Why say sorry

8th April, 2024

Written by Jessica Thomson

Early Childhood Teacher

We've all been there...
Arthur snatches the paint brush and pot off Harry; Harry gets upset and you approach to intervene. "Oh no Arthur, we don't snatch off our friends, you need to say sorry please". Arthur complies and says "Sorry Harry" and you give the paint pot back to Harry, and low and behold you take two steps away thinking the problem was solved and Arthur snatches it away again, and you're back to square one. 

You see what's happened here was simply compliance, as opposed to what could've been genuine empathy.

Now as we raise our future generation, we all believe that teaching empathy and accountability is crucial, but I'm sure we've seen time and time again that forcing someone who has only existed in this world for 3 short years, to apologise, might not be the most effective method.

Do children have the cognitive understanding to say sorry?

Of course they do, but as they mature, children learn the meaning and sincerity
behind saying sorry, depending on their emotional and cognitive development stage. 

For example, a toddler will acquire empathy through imitation; they'll start to say sorry without even realising what it means. Preschool age children begin to understand the morality and social norms and often their apologies are accompanied by social pressures to 'say sorry'. Whereas, school-age children are able to apologise with genuine sincerity because they possess a stronger awareness of emotions, empathy, and moral reasoning.

The difference between forced apologies and genuine apologies in young children
primarily lies in the child's understanding, intention, and emotional engagement with the apology. Forced apologies are complacent without understanding, and often come from an adult’s directive. The child may not understand why their action was wrong or the impact it had on another person, which brings a lack of sincerity since the apology is coerced. They are simply saying sorry because they were told to, not because they feel remorse. When there is a forced apology there is actually a missed opportunity for learning. The situation could've been changed to talk to the child about empathy, understanding others feelings, and the reasons why we make amends.

Genuine apologies are voluntary and come from a child’s own recognition of their
mistake and understanding of its impact on another person. This often involves a level of empathy and emotional development. When a child reaches a stage where they offer a genuine apology, it can be a sign of their emotional and social development. It shows they are learning to take responsibility for their actions and understand the importance of repairing relationships.

There are various ways that educators can support children to develop empathy and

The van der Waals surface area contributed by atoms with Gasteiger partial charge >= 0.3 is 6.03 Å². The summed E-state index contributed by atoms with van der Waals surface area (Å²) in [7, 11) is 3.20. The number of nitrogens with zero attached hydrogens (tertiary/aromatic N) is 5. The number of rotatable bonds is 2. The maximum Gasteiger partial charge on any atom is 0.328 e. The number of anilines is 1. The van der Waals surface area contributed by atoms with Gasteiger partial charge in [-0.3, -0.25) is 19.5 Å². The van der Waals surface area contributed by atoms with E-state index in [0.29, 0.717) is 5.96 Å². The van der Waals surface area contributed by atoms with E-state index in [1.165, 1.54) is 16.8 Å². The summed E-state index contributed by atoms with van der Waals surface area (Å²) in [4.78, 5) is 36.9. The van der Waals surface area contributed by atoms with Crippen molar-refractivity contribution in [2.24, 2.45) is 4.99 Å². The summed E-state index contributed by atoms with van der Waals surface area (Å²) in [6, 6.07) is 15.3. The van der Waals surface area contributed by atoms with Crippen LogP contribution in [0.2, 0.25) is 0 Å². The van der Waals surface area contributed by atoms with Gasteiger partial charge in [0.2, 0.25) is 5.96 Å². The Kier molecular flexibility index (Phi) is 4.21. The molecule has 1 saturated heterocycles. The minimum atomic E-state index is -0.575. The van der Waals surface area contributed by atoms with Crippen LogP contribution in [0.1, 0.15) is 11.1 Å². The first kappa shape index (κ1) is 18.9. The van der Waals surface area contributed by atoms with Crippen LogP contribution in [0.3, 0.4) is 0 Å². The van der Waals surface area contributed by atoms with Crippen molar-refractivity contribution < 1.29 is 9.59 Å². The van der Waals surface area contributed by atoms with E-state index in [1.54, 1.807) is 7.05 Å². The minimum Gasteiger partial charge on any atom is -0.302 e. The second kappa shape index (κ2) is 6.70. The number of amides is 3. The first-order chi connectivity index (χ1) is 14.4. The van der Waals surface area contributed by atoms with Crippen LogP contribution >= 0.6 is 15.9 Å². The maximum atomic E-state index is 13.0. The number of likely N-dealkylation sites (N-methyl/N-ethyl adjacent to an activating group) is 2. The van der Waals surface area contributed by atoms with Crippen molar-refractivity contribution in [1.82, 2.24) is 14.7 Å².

accountability, such as modeling behaviours, guided discussions, problem solving skills, and supporting them to recognise the meaning behind emotions. Respecting children's autonomy is essential to helping them grow into self-aware, self-assured adults because it affirms their views and feelings, which is vital for relationships to be based on trust and self-esteem. 

Pressuring children to apologise might weaken their sense of agency by making them feel helpless and downplaying the significance of their own emotions and willingness to make amends. Furthermore, it prevents children from organically growing empathy and understanding on their terms, which impedes emotional development. 

Rather, teaching children the value of saying sorry and letting them do it when it's convenient for them helps them develop their ability to make decisions, and recognise the repercussions of their actions.

Fostering genuine empathy and accountability in young children is a journey that
requires patience, understanding and respect for their developmental stages. While forced apologies may seem like a quick fix, they often miss the opportunity for true learning and emotional growth. Instead, creating environments that nurture children's emotional intelligence, guide their understanding of empathy and encourage voluntary apologies can lay the foundation for meaningful relationships and responsible behaviour in the future.

As the influential Lev Vygotsky once said, "Through others we become ourselves."

This quote highlights the importance of social interactions and guidance in shaping children's understanding of themselves and their relationships with others. By providing meaningful support and guidance, educators and caregivers can empower children to navigate their emotions, understand the impact of their actions and genuinely apologise when needed, setting them on a path towards emotional maturity and healthy relationships
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